“Bigfoot on NES handles like a one-wheeled hot dog cart and is bad enough to cast a dark, profound shadow against the very idea of video games as a whole.”
– from the full review, which you can read here.
Please read the full review, since I do not feel like writing my critiques a second time, but I definitely have complaints about this one.
I write the blog posts to form more informal thoughts and impressions on the games, or share stuff that is hardly related at all. In the case of Bigfoot on NES, I want to raise this thought: Being almost good can be much worse than merely being mediocre, especially when all those “almosts” begin to stack up into one big pile of electronic excrement.
Bigfoot on NES almost has a control scheme. It almost functions as a video game. In fact, it is almost a racing game. The music almost represents a competent composition. You can almost tell that this was not developed by Beam Software. The method for shifting gears in the side-view challenges almost makes sense. The team that designed this video game almost bothered to think of the players at some point. The sound effects almost fit what is happening on-screen. The post-race upgrades almost make a competitive difference.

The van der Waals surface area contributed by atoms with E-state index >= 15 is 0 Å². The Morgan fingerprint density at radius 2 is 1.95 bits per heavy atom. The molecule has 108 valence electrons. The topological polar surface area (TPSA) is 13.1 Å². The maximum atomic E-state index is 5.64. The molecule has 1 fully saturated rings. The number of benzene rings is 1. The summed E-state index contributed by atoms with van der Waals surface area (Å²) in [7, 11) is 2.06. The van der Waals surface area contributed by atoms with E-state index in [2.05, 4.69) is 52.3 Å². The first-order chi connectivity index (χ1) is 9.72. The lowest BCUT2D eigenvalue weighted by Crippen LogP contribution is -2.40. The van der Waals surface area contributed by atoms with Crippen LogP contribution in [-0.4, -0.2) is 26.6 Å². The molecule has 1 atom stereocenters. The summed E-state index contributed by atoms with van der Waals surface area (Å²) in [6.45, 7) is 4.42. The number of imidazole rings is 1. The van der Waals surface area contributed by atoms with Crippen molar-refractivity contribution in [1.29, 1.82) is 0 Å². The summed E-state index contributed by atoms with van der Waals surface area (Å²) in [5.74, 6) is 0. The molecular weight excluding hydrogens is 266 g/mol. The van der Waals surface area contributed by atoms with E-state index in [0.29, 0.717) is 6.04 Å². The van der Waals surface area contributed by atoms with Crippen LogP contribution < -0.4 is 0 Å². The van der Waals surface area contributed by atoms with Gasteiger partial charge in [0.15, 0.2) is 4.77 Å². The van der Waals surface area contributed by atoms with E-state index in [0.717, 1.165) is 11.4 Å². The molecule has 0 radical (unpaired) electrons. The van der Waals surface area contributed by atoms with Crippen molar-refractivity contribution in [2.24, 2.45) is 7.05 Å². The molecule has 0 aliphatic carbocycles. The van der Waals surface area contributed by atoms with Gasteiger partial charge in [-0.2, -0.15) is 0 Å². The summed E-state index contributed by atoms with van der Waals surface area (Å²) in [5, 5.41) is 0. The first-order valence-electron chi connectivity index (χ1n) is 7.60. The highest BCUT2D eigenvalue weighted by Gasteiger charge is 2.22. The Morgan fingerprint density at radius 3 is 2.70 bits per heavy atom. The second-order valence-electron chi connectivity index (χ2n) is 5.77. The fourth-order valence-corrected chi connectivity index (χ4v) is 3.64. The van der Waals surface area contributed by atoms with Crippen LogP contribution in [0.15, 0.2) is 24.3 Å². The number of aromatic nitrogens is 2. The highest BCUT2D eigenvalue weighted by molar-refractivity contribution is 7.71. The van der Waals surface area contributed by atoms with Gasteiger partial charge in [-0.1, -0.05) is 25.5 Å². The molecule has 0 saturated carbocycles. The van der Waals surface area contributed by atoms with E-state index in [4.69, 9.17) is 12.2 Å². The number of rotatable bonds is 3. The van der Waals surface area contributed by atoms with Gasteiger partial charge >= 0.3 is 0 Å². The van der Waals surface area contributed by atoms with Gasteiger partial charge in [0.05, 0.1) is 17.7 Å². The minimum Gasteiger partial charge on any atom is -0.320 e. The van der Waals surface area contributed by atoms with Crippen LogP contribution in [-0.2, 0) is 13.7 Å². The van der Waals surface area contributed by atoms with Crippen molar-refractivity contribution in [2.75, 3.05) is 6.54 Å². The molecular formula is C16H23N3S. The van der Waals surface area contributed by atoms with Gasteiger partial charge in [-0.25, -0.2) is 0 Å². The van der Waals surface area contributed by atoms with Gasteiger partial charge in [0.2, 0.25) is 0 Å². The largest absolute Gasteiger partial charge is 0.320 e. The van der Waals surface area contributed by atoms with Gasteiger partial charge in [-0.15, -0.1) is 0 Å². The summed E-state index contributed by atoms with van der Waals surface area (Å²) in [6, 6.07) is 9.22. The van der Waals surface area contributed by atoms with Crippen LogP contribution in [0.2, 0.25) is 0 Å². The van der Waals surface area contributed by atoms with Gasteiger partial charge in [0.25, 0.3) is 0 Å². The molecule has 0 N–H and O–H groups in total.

Alas, shoving all that Almost Good into a giant heap never approaches Good at all.
Read The Full Review For: A more detailed analysis of why Bigfoot sucks. And by “detailed analysis” I also mean poop-related insults and use of the term “beepy-bloopy” to describe the music.
NES Gameplay Tips For Bigfoot: In order to provide you with gameplay tips for Bigfoot on NES, it would first have to have a control scheme. Since Bigfoot does not have controls, I cannot explain how to play it better. My advice would be to drive a monster truck over your Bigfoot cartridge.
Here, have some stupid screenshots.